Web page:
At the start of 2017, it is perhaps a good time to reflect on one of the most important developments of the last year with respect to the life sector. I am referring to the Upper Tribunal case concerning Mr Lobler and HM Revenue & Custom’s response to the consultation on the 5% tax-deferred entitlement that followed.
First, a reminder of the brief details of the case and the outcome. Lobler had purchased a life assurance bond in 2006 with an Isle of Man life company and had taken a series of large withdrawals by way of partial surrender across all policies under his bond.
Under the current legislation, contained in chapter nine, part IV of the Income Tax (Trading & Other Income) Act 2005, a policyholder is entitled to take up to 5% of the premium paid each year without an immediate charge to tax.
Any 5% entitlement not taken in one policy year can then be used in a subsequent year. Any withdrawals taken by a policyholder are then subsequently brought back into charge in the final surrender calculation of the bond (or any policy segment).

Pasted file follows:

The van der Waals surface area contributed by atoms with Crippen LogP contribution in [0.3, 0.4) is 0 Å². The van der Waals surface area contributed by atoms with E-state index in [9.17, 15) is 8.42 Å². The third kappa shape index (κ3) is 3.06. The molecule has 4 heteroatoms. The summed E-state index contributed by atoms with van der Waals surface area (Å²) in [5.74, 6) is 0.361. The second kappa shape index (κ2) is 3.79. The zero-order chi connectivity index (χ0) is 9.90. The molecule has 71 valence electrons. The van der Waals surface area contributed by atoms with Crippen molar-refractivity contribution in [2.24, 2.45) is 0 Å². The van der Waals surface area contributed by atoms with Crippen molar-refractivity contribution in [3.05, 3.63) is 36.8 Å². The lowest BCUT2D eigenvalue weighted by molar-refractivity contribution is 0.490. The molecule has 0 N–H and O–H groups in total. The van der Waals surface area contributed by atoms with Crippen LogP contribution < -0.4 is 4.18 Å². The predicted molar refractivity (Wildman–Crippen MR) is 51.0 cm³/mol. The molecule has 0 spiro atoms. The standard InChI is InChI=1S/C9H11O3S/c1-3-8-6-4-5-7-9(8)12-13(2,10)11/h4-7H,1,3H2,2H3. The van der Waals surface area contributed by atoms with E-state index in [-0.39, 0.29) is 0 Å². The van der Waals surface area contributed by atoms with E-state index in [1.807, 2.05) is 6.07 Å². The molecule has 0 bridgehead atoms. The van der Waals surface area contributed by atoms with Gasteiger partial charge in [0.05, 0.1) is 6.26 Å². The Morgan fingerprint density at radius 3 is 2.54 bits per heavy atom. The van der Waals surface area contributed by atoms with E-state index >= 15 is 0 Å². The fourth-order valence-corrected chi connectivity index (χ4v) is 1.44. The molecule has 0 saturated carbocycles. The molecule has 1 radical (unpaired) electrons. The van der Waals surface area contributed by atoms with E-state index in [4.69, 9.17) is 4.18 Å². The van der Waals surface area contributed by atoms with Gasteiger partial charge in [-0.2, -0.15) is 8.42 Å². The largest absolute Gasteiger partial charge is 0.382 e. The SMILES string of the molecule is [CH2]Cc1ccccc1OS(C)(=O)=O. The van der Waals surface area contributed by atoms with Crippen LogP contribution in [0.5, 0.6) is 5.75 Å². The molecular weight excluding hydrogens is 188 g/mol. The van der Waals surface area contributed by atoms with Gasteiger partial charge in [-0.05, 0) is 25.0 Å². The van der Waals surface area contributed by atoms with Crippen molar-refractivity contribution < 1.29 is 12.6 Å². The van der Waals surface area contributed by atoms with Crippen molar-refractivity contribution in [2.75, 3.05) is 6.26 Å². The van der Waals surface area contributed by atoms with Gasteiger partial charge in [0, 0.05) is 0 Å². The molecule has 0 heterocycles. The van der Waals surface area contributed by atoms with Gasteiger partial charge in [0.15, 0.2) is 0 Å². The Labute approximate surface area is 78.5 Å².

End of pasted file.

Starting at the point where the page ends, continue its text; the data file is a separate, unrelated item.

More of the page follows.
The use of partial surrenders can be a good tax-planning strategy, allowing policyholders to defer tax on the withdrawals until a later time. However, where the total withdrawals taken in any policy year exceeds the entitlement in that year, a chargeable event (excess event) will occur that will be equal to the amount to which the withdrawal exceeds the cumulative 5% entitlement.
Importantly, this excess has no correlation to the actual gain within the policy. This means in certain circumstances, as in the case of Lobler, it is possible for disproportionate gains to occur under existing chargeable event legislation.
Lobler took several withdrawals in 2007 and 2008 that far exceeded the 5% entitlement for those policy years. These withdrawals created huge excess chargeable events for those tax years. Lobler took no advice before these withdrawals, assuming no tax would arise because he had not withdrawn more than he had paid in.
As a result, he did not initially report the tax on his self-assessment for the relevant year on the basis that he did not believe they were taxable.
The Isle of Man insurer was still obliged to report the chargeable gains to Lobler and HMRC under the chargeable event reporting requirements. HMRC subsequently opened enquires in relation to Lobler’s self-assessment returns for the years ending 5 April 2007 and 2008. On the closure of enquiries, it amended the assessments to include amounts to be treated as ‘income’ after the withdrawal from the policies.